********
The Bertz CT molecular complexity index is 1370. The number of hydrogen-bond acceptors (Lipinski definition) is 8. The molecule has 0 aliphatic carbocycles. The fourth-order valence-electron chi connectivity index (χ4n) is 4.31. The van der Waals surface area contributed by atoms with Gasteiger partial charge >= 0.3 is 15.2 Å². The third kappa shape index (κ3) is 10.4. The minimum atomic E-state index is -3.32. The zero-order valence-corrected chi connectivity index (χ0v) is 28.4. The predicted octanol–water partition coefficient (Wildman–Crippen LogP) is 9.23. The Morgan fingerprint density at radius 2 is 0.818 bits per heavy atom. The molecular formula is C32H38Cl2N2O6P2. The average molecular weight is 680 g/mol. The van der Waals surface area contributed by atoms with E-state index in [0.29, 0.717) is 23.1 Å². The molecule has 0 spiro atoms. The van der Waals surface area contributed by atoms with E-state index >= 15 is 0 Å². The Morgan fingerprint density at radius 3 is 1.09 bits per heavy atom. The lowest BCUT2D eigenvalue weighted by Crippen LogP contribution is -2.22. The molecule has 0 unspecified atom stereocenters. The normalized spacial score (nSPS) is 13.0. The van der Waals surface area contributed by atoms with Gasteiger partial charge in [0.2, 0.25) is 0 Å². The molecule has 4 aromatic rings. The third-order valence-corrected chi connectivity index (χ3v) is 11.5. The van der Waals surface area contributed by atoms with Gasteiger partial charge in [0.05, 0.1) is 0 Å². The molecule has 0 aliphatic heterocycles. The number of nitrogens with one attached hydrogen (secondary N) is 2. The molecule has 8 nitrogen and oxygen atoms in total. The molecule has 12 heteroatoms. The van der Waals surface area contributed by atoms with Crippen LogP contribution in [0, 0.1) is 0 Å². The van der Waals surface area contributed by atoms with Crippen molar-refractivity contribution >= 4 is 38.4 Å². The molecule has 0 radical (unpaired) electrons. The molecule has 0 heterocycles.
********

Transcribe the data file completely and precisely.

The Bertz CT molecular complexity index is 1370. The number of hydrogen-bond acceptors (Lipinski definition) is 8. The molecule has 0 aliphatic carbocycles. The fourth-order valence-electron chi connectivity index (χ4n) is 4.31. The van der Waals surface area contributed by atoms with Gasteiger partial charge >= 0.3 is 15.2 Å². The third kappa shape index (κ3) is 10.4. The minimum atomic E-state index is -3.32. The zero-order valence-corrected chi connectivity index (χ0v) is 28.4. The predicted octanol–water partition coefficient (Wildman–Crippen LogP) is 9.23. The Morgan fingerprint density at radius 2 is 0.818 bits per heavy atom. The molecular formula is C32H38Cl2N2O6P2. The average molecular weight is 680 g/mol. The van der Waals surface area contributed by atoms with E-state index in [0.29, 0.717) is 23.1 Å². The molecule has 0 spiro atoms. The van der Waals surface area contributed by atoms with E-state index >= 15 is 0 Å². The Morgan fingerprint density at radius 3 is 1.09 bits per heavy atom. The lowest BCUT2D eigenvalue weighted by Crippen LogP contribution is -2.22. The molecule has 0 unspecified atom stereocenters. The normalized spacial score (nSPS) is 13.0. The van der Waals surface area contributed by atoms with Gasteiger partial charge in [0.2, 0.25) is 0 Å². The molecule has 4 aromatic rings. The third-order valence-corrected chi connectivity index (χ3v) is 11.5. The van der Waals surface area contributed by atoms with Gasteiger partial charge in [0.05, 0.1) is 0 Å². The molecule has 0 aliphatic heterocycles. The number of nitrogens with one attached hydrogen (secondary N) is 2. The molecule has 8 nitrogen and oxygen atoms in total. The molecule has 12 heteroatoms. The van der Waals surface area contributed by atoms with Crippen LogP contribution in [0, 0.1) is 0 Å². The van der Waals surface area contributed by atoms with Crippen molar-refractivity contribution >= 4 is 38.4 Å². The molecule has 0 radical (unpaired) electrons. The molecule has 0 heterocycles.